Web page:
Wednesday, April 1, 2015

Tim Steller: School attorneys need to play harder ball with AZLEG

Absolutely! This is a great column in this morning's Daily Star. Scriber hopes the schools and their attorneys will heed Steller's advice.

The lawyers talked again Tuesday afternoon, trying to settle whether the state owes our schools $1.3 billion in back pay, plus an additional $300-odd million a year — or some lesser amount.

Let’s hope the plaintiffs, the ones trying to get more funding for the schools, read about SB 1172 first. An amendment to that bill crystalizes the legislative majority’s apparent feelings about Arizona educators and should remind the negotiators not to give up a single cent they don’t have to give.

The amendment, in essence, tells school officials to shut up and stop complaining about the Legislature.

Here is what the amended bill says (emphasis added):

A person acting on behalf of a school district or a person who aids another person acting on behalf of a school district shall not spend or use school district or charter school resources, including the use or expenditure of monies, accounts, credit, facilities, vehicles, postage, telecommunications, computer hardware and software, web pages, personnel, equipment, materials, buildings or any other thing of value of the school district or charter school, for the purpose of influencing the outcomes of elections OR TO ADVOCATE SUPPORT FOR OR OPPOSITION TO PENDING OR PROPOSED LEGISLATION.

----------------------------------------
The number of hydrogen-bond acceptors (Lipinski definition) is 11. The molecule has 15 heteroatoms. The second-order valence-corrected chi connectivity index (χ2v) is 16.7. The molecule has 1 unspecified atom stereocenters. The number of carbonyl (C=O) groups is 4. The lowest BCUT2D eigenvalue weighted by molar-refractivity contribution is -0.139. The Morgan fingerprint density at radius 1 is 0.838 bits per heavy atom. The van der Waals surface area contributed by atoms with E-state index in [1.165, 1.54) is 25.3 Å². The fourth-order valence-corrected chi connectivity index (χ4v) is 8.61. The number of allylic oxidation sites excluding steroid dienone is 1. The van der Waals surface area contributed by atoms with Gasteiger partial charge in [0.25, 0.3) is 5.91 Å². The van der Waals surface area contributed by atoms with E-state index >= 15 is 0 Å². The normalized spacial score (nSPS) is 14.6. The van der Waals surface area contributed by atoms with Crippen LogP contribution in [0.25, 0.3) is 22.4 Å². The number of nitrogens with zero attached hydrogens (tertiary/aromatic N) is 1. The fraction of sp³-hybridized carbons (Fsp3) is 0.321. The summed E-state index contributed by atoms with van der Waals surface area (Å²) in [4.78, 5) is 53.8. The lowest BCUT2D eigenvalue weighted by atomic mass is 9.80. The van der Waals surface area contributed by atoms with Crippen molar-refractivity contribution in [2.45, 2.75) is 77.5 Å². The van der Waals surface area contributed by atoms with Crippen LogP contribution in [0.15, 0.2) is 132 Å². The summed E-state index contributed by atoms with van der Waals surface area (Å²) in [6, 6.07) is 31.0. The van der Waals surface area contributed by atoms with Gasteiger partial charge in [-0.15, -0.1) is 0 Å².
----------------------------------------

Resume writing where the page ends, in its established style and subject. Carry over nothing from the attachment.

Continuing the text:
I guess the Idiotors don't want to know that some folks disagree with them.

Steller wraps up:

Most of the leverage appears to belong to the school-district plaintiffs. They have Cooper’s court order and should be able to drive a hard bargain, forcing the state to do what it takes to raise the money. But they do have to worry about the risk of the state winning its appeal if settlement negotiations break down.

The underlying dynamic between the schools and the state Legislature, symbolized by the gag-order amendment in SB [1172], should be instructive, though. The Legislature will do nothing for the schools that it is not forced to do.

It’s up to Hogan, Peters and the plaintiffs to force them.

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